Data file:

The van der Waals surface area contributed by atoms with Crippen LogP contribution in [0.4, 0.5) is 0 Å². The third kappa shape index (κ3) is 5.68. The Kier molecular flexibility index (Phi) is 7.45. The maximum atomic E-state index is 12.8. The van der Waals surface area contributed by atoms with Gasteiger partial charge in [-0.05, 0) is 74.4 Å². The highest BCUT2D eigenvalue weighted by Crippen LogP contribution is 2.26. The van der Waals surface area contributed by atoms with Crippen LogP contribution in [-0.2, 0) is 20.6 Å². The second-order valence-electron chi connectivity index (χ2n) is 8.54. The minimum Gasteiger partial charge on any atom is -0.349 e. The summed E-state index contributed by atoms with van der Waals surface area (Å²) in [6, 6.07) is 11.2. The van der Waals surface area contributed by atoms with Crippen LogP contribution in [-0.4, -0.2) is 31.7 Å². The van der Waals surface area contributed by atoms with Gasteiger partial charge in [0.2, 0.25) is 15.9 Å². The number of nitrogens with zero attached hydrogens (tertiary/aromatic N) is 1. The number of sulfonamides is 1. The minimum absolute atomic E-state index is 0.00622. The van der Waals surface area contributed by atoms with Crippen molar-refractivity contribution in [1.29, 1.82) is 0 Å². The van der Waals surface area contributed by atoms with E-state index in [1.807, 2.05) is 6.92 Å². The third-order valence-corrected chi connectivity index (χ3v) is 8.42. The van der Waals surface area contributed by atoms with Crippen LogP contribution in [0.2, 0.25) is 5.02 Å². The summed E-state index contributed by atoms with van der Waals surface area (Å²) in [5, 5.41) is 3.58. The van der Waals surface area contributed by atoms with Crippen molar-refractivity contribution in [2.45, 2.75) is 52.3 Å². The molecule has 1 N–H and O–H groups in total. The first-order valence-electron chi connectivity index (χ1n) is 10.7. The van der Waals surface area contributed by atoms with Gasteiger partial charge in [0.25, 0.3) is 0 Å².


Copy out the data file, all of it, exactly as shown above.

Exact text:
The van der Waals surface area contributed by atoms with Crippen LogP contribution in [0.4, 0.5) is 0 Å². The third kappa shape index (κ3) is 5.68. The Kier molecular flexibility index (Phi) is 7.45. The maximum atomic E-state index is 12.8. The van der Waals surface area contributed by atoms with Gasteiger partial charge in [-0.05, 0) is 74.4 Å². The highest BCUT2D eigenvalue weighted by Crippen LogP contribution is 2.26. The van der Waals surface area contributed by atoms with Crippen LogP contribution in [-0.2, 0) is 20.6 Å². The second-order valence-electron chi connectivity index (χ2n) is 8.54. The minimum Gasteiger partial charge on any atom is -0.349 e. The summed E-state index contributed by atoms with van der Waals surface area (Å²) in [6, 6.07) is 11.2. The van der Waals surface area contributed by atoms with Crippen LogP contribution in [-0.4, -0.2) is 31.7 Å². The van der Waals surface area contributed by atoms with Gasteiger partial charge in [0.2, 0.25) is 15.9 Å². The number of nitrogens with zero attached hydrogens (tertiary/aromatic N) is 1. The number of sulfonamides is 1. The minimum absolute atomic E-state index is 0.00622. The van der Waals surface area contributed by atoms with Crippen molar-refractivity contribution in [1.29, 1.82) is 0 Å². The van der Waals surface area contributed by atoms with E-state index in [1.807, 2.05) is 6.92 Å². The third-order valence-corrected chi connectivity index (χ3v) is 8.42. The van der Waals surface area contributed by atoms with Crippen LogP contribution in [0.2, 0.25) is 5.02 Å². The summed E-state index contributed by atoms with van der Waals surface area (Å²) in [5, 5.41) is 3.58. The van der Waals surface area contributed by atoms with Crippen molar-refractivity contribution in [2.45, 2.75) is 52.3 Å². The molecule has 1 N–H and O–H groups in total. The first-order valence-electron chi connectivity index (χ1n) is 10.7. The van der Waals surface area contributed by atoms with Gasteiger partial charge in [0.25, 0.3) is 0 Å².